Cultural Arts Review, Buddhist rock carvings in Swat, Pakistan

Posted on November 19, 2013 by












Several Buddhist carvings in the Swat district of Pakistan’s Khyber Pakhtunkhwa province are in danger of being weathered down and vandalized by locals.  Archaeologists and cultural activists say that there is a need to protect these “masterpieces of art and history that could attract tourists and scholars from around the world.”  The most prominent form of destruction to these carvings is that of urination.  These carvings have been on the receiving end of this for many years.  The general blame coming from archaeologists and cultural activists points majorly to the Archaeology Department, which is responsible for maintaining the carvings.  All of the sites are on private property, so technically this vandalism is not considered a crime, no arrests have been made.

These carvings are dated from the Gandhara civilization, which is considered a “cradle” of Buddhism.  They mostly depict the Buddha or other important figures in ancient Buddhism.  These statues are important religiously because they are said to proclaim Buddhist doctrine and to rejuvenate Buddhist pilgrimage to and around sacred Buddhist areas.  These sculptures are also said to be from the late Vajrayana schools, which were active in Swat between the seventh and ninth centuries.  It is said that these Buddhists carvings were created so large and so high because in Buddhism the Buddha can see you wherever you are and is always watching over you.  This gives some people a sense of safety and security when they glance these carvings out of the corner of their eye.  These statues offer a place of serenity for those looking for it, saying that the Buddhists’ selected locations for the rock carvings were places where “only the chirping of birds can be heard.”  These places are away from any noise or distractions, a place of total serenity and peace.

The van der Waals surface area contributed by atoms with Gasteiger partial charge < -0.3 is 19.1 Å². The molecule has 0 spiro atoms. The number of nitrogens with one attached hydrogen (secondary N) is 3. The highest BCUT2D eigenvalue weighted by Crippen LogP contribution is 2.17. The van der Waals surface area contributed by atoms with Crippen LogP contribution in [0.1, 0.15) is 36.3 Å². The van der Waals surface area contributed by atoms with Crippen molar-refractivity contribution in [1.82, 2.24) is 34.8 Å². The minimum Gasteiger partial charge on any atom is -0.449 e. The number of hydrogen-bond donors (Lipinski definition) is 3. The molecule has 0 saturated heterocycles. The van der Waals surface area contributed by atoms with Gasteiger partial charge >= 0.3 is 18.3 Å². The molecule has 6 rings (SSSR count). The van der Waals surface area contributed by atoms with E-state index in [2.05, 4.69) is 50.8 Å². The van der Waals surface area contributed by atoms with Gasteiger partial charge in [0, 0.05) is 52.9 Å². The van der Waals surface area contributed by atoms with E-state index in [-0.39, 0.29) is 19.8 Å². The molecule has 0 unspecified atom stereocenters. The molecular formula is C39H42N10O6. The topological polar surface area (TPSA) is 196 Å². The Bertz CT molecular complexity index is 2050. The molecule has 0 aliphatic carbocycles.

The vandalism have been occurring for a number of years and continue to do so.  Most of the desecration has been done by the local people of Swat.  They have told officials they do this because they have been told by their Mullas that it is virtuous to vandalize them.  One local boy said “My parents always asked me to hit and deface the statues near my house, as they were motivated by the imam of our mosque.”  The government says that they will soon figure out a plan that will ensure the protection of all these Buddhist carvings and the sites around them.

The road to recovery from this point on would be to protect the remaining carvings that still have whats left of their shape, but also to start to rebuild the structures and carvings that have been destroyed entirely.


Faizur Rehman, the Swat Museum curator in charge of preserving these carvings says that protection is not enough for these figures of Buddhism.  He states that the government needs to buy all the land that these carvings are on and protect them with guards 24 hours a day, that is the only way to preserve these iconic figures of Buddhism.

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